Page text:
Winter hikes in Vancouver can be few and far between if you don’t own a pair of snowshoes. And we get it, not everybody loves snowshoes. They can be cumbersome, really loud, and a lot of the time you don’t even NEED them. Especially these days in Vancouver. But, if you still want to hike in the winter in Vancouver, it’s pretty hard not to have a pair (or microspikes) if you want to make it into the mountains.

So, to save your budget, and your sanity (man, snowshoes are loud), we’ve compiled a few ideas for some great winter hikes in Vancouver that don’t require you to buy a pair of $150 snowshoes (or rent them for $25). But, we still recommend having a pair of microspikes… just in case.

These 5 hikes have lower terrain, but still have some great views / end goals to make the trip worth it!

kennedy falls hike north vancouverImage from inexposing.tumblr.com

1. Kennedy Falls Trail

Located in North Vancouver, this hike takes you through a peaceful, forest setting to an epic waterfall (which is also cool when it’s frozen). It’s a rugged hike, so you’ll need some good boots, but shouldn’t be too tough for experienced hikers. Note: there are some creek crossings, which may require getting a little wet.

Difficulty: Intermediate
Time: 5 hours or so
Distance: 10km (round-trip)
Dog Friendly: Yes!
Directions/more info

jug island winter hiking vancouverImage from happiestoutdoors.ca

2. Jug Island Beach

A fun little hike that takes you to an isolated beach that faces a cute little island just off the tip of Belcarra Regional Park. If you’re feeling brave, maybe try swimming out to it? Nope, that sounds like a horrible idea. The island makes for a nice Instagram picture though.

Difficulty: Easy/Intermediate
Time: 2 hours
Distance: 5.5km (round-trip)
Dog Friendly: Yes
Directions / More Info

bowen island lookout winter hikes vancouverImage from stevieglitz.com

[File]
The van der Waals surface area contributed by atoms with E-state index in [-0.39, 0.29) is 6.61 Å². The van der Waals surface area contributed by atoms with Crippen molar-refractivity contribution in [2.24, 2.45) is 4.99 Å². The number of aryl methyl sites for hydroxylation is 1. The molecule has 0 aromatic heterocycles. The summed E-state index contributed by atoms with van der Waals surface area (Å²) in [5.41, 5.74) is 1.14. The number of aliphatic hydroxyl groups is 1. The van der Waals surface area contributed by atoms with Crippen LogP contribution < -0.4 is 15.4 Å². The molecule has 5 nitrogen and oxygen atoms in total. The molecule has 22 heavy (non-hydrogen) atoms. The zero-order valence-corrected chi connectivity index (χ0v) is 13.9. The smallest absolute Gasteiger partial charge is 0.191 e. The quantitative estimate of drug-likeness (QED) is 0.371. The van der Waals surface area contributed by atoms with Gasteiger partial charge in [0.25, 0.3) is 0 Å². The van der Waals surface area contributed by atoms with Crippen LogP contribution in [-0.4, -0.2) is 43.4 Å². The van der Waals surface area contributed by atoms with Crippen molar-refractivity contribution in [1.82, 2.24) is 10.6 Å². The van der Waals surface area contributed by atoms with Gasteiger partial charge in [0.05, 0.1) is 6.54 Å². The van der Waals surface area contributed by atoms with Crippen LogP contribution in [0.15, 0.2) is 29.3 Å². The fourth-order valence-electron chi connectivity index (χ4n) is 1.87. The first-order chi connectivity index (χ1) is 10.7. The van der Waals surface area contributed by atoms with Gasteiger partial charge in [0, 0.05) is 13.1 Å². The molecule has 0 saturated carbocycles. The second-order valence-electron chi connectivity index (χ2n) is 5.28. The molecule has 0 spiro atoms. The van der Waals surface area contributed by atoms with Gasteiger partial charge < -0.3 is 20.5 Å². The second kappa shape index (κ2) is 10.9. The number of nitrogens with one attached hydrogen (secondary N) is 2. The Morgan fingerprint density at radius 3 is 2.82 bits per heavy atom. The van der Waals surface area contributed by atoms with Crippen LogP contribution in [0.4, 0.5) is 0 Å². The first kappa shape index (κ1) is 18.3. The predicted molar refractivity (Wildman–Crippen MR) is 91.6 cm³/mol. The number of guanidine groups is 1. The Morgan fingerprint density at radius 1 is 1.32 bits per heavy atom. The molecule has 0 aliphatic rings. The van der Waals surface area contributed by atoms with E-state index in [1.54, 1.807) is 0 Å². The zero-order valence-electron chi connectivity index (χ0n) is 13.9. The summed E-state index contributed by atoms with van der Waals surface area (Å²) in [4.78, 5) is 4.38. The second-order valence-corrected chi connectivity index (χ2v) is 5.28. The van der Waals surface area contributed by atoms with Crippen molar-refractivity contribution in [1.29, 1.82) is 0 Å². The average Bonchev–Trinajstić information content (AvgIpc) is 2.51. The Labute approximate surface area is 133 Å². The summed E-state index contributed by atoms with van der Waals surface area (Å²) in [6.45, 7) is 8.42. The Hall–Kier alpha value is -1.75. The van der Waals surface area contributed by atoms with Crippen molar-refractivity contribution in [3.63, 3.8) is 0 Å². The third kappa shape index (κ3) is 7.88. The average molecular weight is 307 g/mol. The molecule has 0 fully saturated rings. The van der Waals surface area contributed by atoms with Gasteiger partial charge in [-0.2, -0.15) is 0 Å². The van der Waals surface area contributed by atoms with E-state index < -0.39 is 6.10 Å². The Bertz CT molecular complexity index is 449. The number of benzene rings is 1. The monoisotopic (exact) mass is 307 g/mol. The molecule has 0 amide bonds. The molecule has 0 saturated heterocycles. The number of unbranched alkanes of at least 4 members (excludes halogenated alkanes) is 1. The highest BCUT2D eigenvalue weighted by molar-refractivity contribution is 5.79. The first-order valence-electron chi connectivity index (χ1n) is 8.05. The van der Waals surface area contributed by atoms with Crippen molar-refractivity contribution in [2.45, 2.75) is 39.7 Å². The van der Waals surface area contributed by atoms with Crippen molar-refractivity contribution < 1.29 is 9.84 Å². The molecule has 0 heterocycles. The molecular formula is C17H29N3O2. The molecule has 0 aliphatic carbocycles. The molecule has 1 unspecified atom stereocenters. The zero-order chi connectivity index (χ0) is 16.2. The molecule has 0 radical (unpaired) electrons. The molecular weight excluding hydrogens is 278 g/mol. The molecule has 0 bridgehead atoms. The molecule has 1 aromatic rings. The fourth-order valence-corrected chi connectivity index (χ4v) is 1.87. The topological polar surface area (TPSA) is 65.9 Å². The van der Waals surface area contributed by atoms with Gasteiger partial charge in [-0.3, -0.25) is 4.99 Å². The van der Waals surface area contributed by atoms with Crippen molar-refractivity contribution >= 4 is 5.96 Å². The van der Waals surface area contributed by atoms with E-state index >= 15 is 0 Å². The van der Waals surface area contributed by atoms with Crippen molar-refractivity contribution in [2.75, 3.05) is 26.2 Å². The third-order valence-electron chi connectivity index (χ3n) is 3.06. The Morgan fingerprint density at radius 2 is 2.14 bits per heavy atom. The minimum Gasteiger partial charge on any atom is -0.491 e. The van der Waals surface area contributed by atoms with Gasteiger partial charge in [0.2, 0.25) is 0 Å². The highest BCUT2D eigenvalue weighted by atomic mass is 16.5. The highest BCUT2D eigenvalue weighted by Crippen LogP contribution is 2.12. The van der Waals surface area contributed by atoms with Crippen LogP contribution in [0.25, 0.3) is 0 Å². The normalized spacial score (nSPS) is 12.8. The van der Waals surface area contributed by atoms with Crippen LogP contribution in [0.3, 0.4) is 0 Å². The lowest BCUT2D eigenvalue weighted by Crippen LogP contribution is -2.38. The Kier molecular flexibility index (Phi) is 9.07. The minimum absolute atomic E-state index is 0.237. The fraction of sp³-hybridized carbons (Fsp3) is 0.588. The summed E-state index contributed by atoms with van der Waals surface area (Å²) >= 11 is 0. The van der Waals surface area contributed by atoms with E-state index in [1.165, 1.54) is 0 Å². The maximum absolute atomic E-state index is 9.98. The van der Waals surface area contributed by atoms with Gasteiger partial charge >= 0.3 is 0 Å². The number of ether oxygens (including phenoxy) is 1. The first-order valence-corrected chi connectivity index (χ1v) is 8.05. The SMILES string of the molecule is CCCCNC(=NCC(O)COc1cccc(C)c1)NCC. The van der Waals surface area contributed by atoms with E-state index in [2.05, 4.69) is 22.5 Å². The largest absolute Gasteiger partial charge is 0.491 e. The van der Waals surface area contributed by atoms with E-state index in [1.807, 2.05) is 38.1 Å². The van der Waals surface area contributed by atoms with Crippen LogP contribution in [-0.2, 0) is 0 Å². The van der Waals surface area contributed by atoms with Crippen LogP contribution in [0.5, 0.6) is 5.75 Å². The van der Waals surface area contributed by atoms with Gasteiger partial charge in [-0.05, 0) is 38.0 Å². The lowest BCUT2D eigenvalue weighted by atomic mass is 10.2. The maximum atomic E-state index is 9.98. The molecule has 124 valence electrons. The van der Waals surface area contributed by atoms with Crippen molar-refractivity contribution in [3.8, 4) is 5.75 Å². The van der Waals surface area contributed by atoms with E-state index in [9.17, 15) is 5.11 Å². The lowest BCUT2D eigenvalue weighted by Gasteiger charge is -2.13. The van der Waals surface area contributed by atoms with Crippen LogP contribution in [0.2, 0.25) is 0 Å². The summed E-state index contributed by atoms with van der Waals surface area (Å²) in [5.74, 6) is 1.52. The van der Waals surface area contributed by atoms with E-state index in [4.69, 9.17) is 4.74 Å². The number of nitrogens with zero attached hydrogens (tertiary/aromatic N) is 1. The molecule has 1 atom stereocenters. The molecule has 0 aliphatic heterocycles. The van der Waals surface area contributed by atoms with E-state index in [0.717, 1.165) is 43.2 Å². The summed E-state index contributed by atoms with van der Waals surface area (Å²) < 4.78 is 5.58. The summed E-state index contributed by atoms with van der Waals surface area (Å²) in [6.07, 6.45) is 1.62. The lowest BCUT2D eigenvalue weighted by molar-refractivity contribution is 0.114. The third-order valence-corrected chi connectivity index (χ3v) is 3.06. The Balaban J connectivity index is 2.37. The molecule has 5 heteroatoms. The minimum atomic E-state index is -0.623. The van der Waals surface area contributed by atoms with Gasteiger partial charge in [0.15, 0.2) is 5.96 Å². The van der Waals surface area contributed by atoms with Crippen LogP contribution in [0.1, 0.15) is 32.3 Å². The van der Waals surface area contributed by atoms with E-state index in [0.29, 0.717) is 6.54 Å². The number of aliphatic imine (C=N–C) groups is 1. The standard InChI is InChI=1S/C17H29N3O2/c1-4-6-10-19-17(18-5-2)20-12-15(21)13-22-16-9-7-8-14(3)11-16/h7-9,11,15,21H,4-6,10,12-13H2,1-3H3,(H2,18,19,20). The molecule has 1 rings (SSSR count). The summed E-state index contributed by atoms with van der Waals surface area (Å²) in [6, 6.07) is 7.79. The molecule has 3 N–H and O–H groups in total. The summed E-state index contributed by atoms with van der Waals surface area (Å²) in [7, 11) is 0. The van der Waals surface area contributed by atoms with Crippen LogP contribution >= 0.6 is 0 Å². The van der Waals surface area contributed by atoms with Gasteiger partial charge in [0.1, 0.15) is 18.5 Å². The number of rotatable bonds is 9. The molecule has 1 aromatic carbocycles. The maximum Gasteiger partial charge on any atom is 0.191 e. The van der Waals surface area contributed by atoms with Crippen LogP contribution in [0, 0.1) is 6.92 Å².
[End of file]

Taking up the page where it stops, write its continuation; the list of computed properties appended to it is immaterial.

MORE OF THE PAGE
3. Mount Gardner Hike (Bowen Island)

How about a cruise then a hike? Get yourself over to Bowen Island for a fun full-day hike and an adventure in the laid-back island community. This hike starts off from the ferry terminal, so you won’t have to worry about bringing your car over. There’s a great view from the top and less threat of snow (but plan ahead, just in case).

Difficulty: Intermediate
Time: 7 hours
Distance: 17km (round-trip) + ferry ride
Dog Friendly: Yes
Directions / More Info

burnaby mountain hikingImage from VancouverTrails.com

4. Burnaby Mountain

If you thought Burnaby Mountain was only known as the place with SFU at the top, you’d be missing most of the story. Burnaby Mountain is well-known in the mountain biking community and has a great series of connected trails. Hikers are also welcome and the trails provide a great opportunity for a fun climb up to the fortress of SFU.

Difficulty: Easy
Time: 3 hours +
Distance: 7km, but can increase/decrease depending on your plan
Dog Friendly: Yes (but leashed is a good idea)
Directions / More Info

norvan falls winter hikes in vancouverImage from lynncanyon.ca

5. Norvan Falls

This is a nice cruiser hike that can also be turned into a trail running experience if you’re up to it. The trail is nice and flat in most sections (although it is very long) and in the morning it’s very quiet, so you’ll have the forest to yourself. There’s also an impressive waterfall at the end to make the trip worthwhile. Bonus: if you have extra time, try exploring past the falls

Difficulty: Easy/Intermediate
Time: 5 hours
Distance: 14km (round-trip)
Dog Friendly: Yes
Directions / More Info

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